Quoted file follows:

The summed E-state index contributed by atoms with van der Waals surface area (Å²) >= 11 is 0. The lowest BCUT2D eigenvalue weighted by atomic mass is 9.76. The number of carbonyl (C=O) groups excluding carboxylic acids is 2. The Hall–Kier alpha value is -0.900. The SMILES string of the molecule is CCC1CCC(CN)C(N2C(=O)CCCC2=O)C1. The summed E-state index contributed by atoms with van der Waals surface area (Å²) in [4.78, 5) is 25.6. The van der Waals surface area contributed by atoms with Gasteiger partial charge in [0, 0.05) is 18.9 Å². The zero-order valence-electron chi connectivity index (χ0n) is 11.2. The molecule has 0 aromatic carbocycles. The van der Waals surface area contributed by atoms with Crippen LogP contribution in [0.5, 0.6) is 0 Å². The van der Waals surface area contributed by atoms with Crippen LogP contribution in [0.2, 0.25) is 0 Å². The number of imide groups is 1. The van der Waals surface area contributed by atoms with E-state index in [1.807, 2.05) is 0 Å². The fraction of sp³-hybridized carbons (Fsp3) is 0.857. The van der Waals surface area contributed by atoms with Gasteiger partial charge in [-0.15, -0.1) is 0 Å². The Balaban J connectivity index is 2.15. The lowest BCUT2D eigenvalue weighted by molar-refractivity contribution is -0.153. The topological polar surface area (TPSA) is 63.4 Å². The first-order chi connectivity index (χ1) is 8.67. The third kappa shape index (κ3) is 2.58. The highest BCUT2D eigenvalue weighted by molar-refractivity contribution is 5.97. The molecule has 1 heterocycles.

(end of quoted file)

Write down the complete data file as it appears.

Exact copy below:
The summed E-state index contributed by atoms with van der Waals surface area (Å²) >= 11 is 0. The lowest BCUT2D eigenvalue weighted by atomic mass is 9.76. The number of carbonyl (C=O) groups excluding carboxylic acids is 2. The Hall–Kier alpha value is -0.900. The SMILES string of the molecule is CCC1CCC(CN)C(N2C(=O)CCCC2=O)C1. The summed E-state index contributed by atoms with van der Waals surface area (Å²) in [4.78, 5) is 25.6. The van der Waals surface area contributed by atoms with Gasteiger partial charge in [0, 0.05) is 18.9 Å². The zero-order valence-electron chi connectivity index (χ0n) is 11.2. The molecule has 0 aromatic carbocycles. The van der Waals surface area contributed by atoms with Crippen LogP contribution in [0.5, 0.6) is 0 Å². The van der Waals surface area contributed by atoms with Crippen LogP contribution in [0.2, 0.25) is 0 Å². The number of imide groups is 1. The van der Waals surface area contributed by atoms with E-state index in [1.807, 2.05) is 0 Å². The fraction of sp³-hybridized carbons (Fsp3) is 0.857. The van der Waals surface area contributed by atoms with Gasteiger partial charge in [-0.15, -0.1) is 0 Å². The Balaban J connectivity index is 2.15. The lowest BCUT2D eigenvalue weighted by molar-refractivity contribution is -0.153. The topological polar surface area (TPSA) is 63.4 Å². The first-order chi connectivity index (χ1) is 8.67. The third kappa shape index (κ3) is 2.58. The highest BCUT2D eigenvalue weighted by molar-refractivity contribution is 5.97. The molecule has 1 heterocycles.